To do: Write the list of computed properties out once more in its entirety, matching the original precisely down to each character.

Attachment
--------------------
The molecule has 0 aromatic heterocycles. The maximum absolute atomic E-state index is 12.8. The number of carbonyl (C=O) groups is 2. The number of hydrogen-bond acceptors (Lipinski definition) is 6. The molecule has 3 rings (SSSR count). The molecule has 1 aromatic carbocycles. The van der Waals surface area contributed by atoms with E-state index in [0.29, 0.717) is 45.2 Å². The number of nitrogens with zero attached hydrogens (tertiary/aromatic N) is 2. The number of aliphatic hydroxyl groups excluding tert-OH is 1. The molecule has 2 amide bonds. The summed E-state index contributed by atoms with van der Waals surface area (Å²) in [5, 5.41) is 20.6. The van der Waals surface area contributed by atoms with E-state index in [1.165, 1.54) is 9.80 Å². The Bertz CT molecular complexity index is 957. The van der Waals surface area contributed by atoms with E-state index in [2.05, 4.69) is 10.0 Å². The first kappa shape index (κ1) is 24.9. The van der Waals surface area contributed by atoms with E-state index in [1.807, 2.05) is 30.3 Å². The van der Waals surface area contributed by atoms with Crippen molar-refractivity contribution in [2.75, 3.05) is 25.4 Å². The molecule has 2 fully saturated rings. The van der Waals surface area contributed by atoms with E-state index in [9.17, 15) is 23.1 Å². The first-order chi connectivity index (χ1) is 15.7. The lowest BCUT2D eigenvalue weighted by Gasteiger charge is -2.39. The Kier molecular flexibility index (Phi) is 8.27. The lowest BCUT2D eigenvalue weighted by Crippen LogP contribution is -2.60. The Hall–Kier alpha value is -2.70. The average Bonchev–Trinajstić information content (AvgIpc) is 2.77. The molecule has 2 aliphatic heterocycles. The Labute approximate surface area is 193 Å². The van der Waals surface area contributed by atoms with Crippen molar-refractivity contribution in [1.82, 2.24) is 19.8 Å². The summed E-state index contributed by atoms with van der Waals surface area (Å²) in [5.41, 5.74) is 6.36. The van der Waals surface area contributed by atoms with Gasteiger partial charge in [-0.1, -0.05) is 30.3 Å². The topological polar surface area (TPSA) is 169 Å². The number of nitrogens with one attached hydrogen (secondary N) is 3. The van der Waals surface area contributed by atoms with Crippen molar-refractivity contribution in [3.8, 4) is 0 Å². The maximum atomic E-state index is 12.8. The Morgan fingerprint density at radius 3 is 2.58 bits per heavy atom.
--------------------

The molecule has 0 aromatic heterocycles. The maximum absolute atomic E-state index is 12.8. The number of carbonyl (C=O) groups is 2. The number of hydrogen-bond acceptors (Lipinski definition) is 6. The molecule has 3 rings (SSSR count). The molecule has 1 aromatic carbocycles. The van der Waals surface area contributed by atoms with E-state index in [0.29, 0.717) is 45.2 Å². The number of nitrogens with zero attached hydrogens (tertiary/aromatic N) is 2. The number of aliphatic hydroxyl groups excluding tert-OH is 1. The molecule has 2 amide bonds. The summed E-state index contributed by atoms with van der Waals surface area (Å²) in [5, 5.41) is 20.6. The van der Waals surface area contributed by atoms with E-state index in [1.165, 1.54) is 9.80 Å². The Bertz CT molecular complexity index is 957. The van der Waals surface area contributed by atoms with E-state index in [2.05, 4.69) is 10.0 Å². The first kappa shape index (κ1) is 24.9. The van der Waals surface area contributed by atoms with E-state index in [1.807, 2.05) is 30.3 Å². The van der Waals surface area contributed by atoms with Crippen molar-refractivity contribution in [2.75, 3.05) is 25.4 Å². The molecule has 2 fully saturated rings. The van der Waals surface area contributed by atoms with E-state index in [9.17, 15) is 23.1 Å². The first-order chi connectivity index (χ1) is 15.7. The lowest BCUT2D eigenvalue weighted by Gasteiger charge is -2.39. The Kier molecular flexibility index (Phi) is 8.27. The lowest BCUT2D eigenvalue weighted by Crippen LogP contribution is -2.60. The Hall–Kier alpha value is -2.70. The average Bonchev–Trinajstić information content (AvgIpc) is 2.77. The molecule has 2 aliphatic heterocycles. The Labute approximate surface area is 193 Å². The van der Waals surface area contributed by atoms with Crippen molar-refractivity contribution in [1.82, 2.24) is 19.8 Å². The summed E-state index contributed by atoms with van der Waals surface area (Å²) in [5.41, 5.74) is 6.36. The van der Waals surface area contributed by atoms with Gasteiger partial charge in [-0.1, -0.05) is 30.3 Å². The topological polar surface area (TPSA) is 169 Å². The number of nitrogens with one attached hydrogen (secondary N) is 3. The van der Waals surface area contributed by atoms with Crippen molar-refractivity contribution in [3.8, 4) is 0 Å². The maximum atomic E-state index is 12.8. The Morgan fingerprint density at radius 3 is 2.58 bits per heavy atom.